A hearing to discuss online gambling and sports betting was held at the Illinois state capital last week, with both advocates and opponents having their say.
This was the second of two hearings scheduled in the Prairie State since the US Supreme Court overturned the ban on sports betting last May. The first was held in downtown Chicago in August where a bipartisan bill involving several forms of gambling expansion, including online poker, was discussed.
Numerous reports indicate that Illinois legislators are getting quite serious about putting a bill together that would regulate sports betting. Whether or not online poker and gambling will also be included in the mix remains to be seen.
Not This Year
Rep. Lou Lang told his colleagues at the hearing that he is in the process of drafting a sports betting bill for Illinois. He doesn’t envision proposing the measure in 2018, but plans instead to wait until after the November elections and until the new General Assembly convenes in January.
Gambling opponents made their voices heard at the hearing, laying out the societal ills such as addiction that tend to follow when gambling proliferates. Lang had a ready answer, however, insisting that gamblers will find a way to gamble whether it’s legal or not.
We’re not going to be able to stop them from doing it, so we should regulate it and tax it,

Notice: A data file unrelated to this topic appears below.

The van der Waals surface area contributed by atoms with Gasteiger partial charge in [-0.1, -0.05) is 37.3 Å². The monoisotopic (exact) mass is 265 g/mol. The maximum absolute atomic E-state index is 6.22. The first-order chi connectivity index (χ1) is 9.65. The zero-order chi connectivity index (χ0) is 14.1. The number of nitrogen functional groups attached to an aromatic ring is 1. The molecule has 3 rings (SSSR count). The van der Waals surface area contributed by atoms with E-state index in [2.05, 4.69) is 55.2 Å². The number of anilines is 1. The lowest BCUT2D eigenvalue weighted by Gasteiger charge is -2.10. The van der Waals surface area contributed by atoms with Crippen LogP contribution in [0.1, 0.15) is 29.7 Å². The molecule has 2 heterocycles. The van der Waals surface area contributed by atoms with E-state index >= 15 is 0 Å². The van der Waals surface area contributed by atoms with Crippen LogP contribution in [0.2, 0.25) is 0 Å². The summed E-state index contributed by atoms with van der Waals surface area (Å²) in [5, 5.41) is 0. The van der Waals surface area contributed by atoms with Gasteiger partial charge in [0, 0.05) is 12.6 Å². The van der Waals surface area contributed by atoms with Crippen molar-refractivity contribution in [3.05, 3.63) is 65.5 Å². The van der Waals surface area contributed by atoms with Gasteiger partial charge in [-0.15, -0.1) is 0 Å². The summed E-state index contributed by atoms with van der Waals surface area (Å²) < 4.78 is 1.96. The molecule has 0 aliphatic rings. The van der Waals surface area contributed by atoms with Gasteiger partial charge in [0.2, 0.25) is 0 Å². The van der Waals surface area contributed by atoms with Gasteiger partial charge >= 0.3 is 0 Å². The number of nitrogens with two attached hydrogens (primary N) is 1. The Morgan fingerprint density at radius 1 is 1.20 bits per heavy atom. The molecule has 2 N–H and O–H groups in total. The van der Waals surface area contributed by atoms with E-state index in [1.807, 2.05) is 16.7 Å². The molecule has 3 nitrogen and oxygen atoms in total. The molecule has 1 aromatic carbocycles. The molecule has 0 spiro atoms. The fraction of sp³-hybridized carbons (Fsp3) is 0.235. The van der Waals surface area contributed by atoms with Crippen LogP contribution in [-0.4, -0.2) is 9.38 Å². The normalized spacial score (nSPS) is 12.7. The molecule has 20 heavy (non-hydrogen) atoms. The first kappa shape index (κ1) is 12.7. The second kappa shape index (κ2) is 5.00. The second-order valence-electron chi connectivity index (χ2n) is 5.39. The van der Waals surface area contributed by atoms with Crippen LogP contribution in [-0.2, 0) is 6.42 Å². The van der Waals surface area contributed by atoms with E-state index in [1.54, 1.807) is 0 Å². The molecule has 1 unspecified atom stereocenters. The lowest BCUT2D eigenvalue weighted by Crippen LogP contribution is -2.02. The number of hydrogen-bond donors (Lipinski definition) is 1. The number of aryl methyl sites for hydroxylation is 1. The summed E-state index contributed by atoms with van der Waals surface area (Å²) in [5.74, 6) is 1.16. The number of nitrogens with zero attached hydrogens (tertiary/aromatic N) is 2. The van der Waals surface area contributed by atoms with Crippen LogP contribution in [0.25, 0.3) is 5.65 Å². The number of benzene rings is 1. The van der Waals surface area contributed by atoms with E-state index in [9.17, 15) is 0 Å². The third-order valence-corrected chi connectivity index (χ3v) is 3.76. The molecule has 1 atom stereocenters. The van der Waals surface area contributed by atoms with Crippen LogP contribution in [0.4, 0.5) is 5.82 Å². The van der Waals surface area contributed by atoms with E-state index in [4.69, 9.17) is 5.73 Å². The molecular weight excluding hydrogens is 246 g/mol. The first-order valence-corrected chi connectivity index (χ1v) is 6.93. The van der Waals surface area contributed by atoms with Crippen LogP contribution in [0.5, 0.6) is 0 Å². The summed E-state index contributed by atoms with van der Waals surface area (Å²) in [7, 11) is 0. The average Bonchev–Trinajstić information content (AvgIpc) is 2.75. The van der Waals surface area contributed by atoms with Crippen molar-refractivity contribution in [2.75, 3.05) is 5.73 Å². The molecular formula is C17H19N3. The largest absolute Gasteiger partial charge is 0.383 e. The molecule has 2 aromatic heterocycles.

How much to tax it and where to allow it are the main concerns that need to be addressed. And whether or not to include even greater expansion of gambling offerings such as new casinos, slot machines at race tracks, and online poker are still possibilities.
All those issues were on the table even before PASPA was overturned five months ago and there are some legislators who don’t want to see them left out. Lots of online poker players also favor regulation, hoping to eventually see Illinois join the multi-state player pools currently in effect in the regimes of Nevada, Delaware and New Jersey.
Those players may want to give thanks to the CEO of Pala Interactive, Jim Ryan if online poker and gambling does find its way to becoming regulated in Illinois. Ryan informed the legislators that legalizing sports betting while leaving other gambling offerings to the side is only
doing half the job.
Illinois is in dire need of raising revenue and would be missing out on lots of it if only sports betting is addressed. However, lawmakers are still uncertain what those dollar amounts might be, with Lang pointing out that the sports wager estimates he has been told run the gamut from $50 million to $350 million.
A handful of states have regulated sports betting since the ban was lifted and Illinois is among several more states that have toyed with the idea of climbing aboard. A frontrunner for governor in next month’s election, J.B. Pritzker, is in favor of legalization.